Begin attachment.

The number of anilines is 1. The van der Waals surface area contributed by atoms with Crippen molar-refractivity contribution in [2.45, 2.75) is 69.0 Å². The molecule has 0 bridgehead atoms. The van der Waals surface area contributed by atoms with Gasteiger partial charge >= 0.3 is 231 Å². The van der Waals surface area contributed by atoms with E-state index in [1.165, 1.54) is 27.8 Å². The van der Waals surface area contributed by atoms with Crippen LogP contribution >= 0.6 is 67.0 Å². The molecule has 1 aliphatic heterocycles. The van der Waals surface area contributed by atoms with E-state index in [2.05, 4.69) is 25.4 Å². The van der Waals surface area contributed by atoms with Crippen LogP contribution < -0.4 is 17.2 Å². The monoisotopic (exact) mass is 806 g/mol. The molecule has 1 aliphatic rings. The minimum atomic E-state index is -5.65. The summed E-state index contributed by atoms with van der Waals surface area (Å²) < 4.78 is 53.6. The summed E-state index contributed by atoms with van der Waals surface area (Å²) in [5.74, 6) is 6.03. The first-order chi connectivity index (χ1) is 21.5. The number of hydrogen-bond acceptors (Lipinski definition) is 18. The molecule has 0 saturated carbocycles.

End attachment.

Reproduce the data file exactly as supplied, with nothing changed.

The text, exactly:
The number of anilines is 1. The van der Waals surface area contributed by atoms with Crippen molar-refractivity contribution in [2.45, 2.75) is 69.0 Å². The molecule has 0 bridgehead atoms. The van der Waals surface area contributed by atoms with Gasteiger partial charge >= 0.3 is 231 Å². The van der Waals surface area contributed by atoms with E-state index in [1.165, 1.54) is 27.8 Å². The van der Waals surface area contributed by atoms with Crippen LogP contribution >= 0.6 is 67.0 Å². The molecule has 1 aliphatic heterocycles. The van der Waals surface area contributed by atoms with E-state index in [2.05, 4.69) is 25.4 Å². The van der Waals surface area contributed by atoms with Crippen LogP contribution < -0.4 is 17.2 Å². The monoisotopic (exact) mass is 806 g/mol. The molecule has 1 aliphatic rings. The minimum atomic E-state index is -5.65. The summed E-state index contributed by atoms with van der Waals surface area (Å²) < 4.78 is 53.6. The summed E-state index contributed by atoms with van der Waals surface area (Å²) in [5.74, 6) is 6.03. The first-order chi connectivity index (χ1) is 21.5. The number of hydrogen-bond acceptors (Lipinski definition) is 18. The molecule has 0 saturated carbocycles.